Are Cosmetic Surgery Disasters on the Rise?
Is it true that more people are suffering disastrous results and even death while undergoing cosmetic surgery? If you pay attention to the media, it sure seems like that’s the case.
This year alone, we have noticed examples like these:
• A beauty queen died following liposuction surgery given to her as one of the prizes for winning her pageant in Ecuador.
• A Canadian judge sentenced an unlicensed woman to eight years in prison for using a caulking gun to inject silicone into the buttocks of several women, causing numerous health issues.
• Mexican authorities closed 10 offices and clinics in Tijuana for violating health regulations after an Australian woman died following liposuction.
• Four women died in the span of a few months after having cosmetic surgery in clinics in the Dominican Republic.
• A U.S. patient who wanted to avoid breast augmentation surgery elected silicone injections offered by a woman a friend knew, only to need a double mastectomy to remove lumps a year later.
It’s difficult to state with certainty that there’s been an increase in botched procedures in recent times as there’s no way to track every treatment performed by every provider, qualified and unqualified. It could be that the frequency of news items like these simply reflects media sensationalism and the public’s interest in learning about extremes and tragedies.
On the other hand, there’s no denying that the popularity of cosmetic surgery is on the rise. The American Society for Aesthetic Plastic Surgery notes more than an 80% increase in the number of cosmetic surgeries since 1997, and a rise of more than 500% in non-invasive procedures. Surgery and cosmetic treatments are booming in other countries as well, with Brazil now on par with the U.S., according to the International Society of Aesthetic Plastic Surgery, and other countries like South Korea catching up fast.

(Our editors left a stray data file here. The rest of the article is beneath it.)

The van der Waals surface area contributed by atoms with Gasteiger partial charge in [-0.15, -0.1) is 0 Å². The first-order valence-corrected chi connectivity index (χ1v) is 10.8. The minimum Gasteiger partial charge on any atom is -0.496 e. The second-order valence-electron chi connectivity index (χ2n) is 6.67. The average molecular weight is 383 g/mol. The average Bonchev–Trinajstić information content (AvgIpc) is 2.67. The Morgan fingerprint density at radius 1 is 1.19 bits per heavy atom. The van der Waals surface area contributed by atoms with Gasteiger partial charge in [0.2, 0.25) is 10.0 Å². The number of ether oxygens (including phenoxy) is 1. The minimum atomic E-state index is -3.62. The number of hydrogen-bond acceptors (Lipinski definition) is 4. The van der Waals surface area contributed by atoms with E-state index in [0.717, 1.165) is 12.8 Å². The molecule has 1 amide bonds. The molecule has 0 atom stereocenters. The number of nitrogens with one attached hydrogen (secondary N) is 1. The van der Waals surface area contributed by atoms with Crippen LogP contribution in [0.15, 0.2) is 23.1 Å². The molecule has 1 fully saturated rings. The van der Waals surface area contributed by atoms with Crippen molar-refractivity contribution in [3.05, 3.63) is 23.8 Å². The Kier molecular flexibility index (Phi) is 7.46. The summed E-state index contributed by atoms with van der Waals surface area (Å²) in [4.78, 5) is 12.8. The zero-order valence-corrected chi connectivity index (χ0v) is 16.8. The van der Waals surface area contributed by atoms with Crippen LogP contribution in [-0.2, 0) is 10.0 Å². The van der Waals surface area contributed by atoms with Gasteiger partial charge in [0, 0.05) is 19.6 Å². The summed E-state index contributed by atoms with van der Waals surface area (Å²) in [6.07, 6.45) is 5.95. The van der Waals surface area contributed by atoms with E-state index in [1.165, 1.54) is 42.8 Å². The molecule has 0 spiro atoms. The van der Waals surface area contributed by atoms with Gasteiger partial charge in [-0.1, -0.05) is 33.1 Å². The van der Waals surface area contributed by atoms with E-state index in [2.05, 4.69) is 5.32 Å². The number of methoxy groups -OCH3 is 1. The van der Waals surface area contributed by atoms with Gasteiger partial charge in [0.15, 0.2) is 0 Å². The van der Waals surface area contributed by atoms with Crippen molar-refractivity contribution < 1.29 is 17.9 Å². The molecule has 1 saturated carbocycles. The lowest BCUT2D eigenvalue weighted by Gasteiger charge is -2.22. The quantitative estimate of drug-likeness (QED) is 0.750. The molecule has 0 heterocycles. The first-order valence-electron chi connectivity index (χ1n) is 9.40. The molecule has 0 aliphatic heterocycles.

As the demand for cosmetic procedures rises, so does the move to fill that demand by trained professionals and, unfortunately, by others who don’t measure up. Earlier this year, the American Society of Plastic Surgeons launched a campaign to educate consumers about the need to work with a qualified provider. Patients should require their surgeon to be certified by the American Board of Plastic Surgery, and avoid:
• Doctors who offer discount coupons and other deals
• Clinics that push to “up-sell” instead of educating patients on alternatives
• Doctors without hospital privileges from an accredited facility
• Surgeons who promise very specific results
In addition, the ASPS has issued information on the potential risks associated with plastic surgery tourism. Detailing the difficulty in assessing clinic and physician credentials and certifications in foreign countries, the dangers of long flights after surgery and many other considerations, the ASPS has gone to great lengths to assist consumers in evaluating trade offs. You can read more here.
CBS News covered the ASPS’s public awareness campaign a few months ago. One of the segment’s observations sums up a key takeaway for prospective cosmetic surgery patients: if it sounds too good to be true, it probably is.
When you work with a board certified plastic surgeon with a fully credentialed clinic and excellent track record, you have the best chance for satisfying results, a pleasant experience and the most important factor of all—your safety. If you would like to consult us about cosmetic surgery in New York, please contact us online.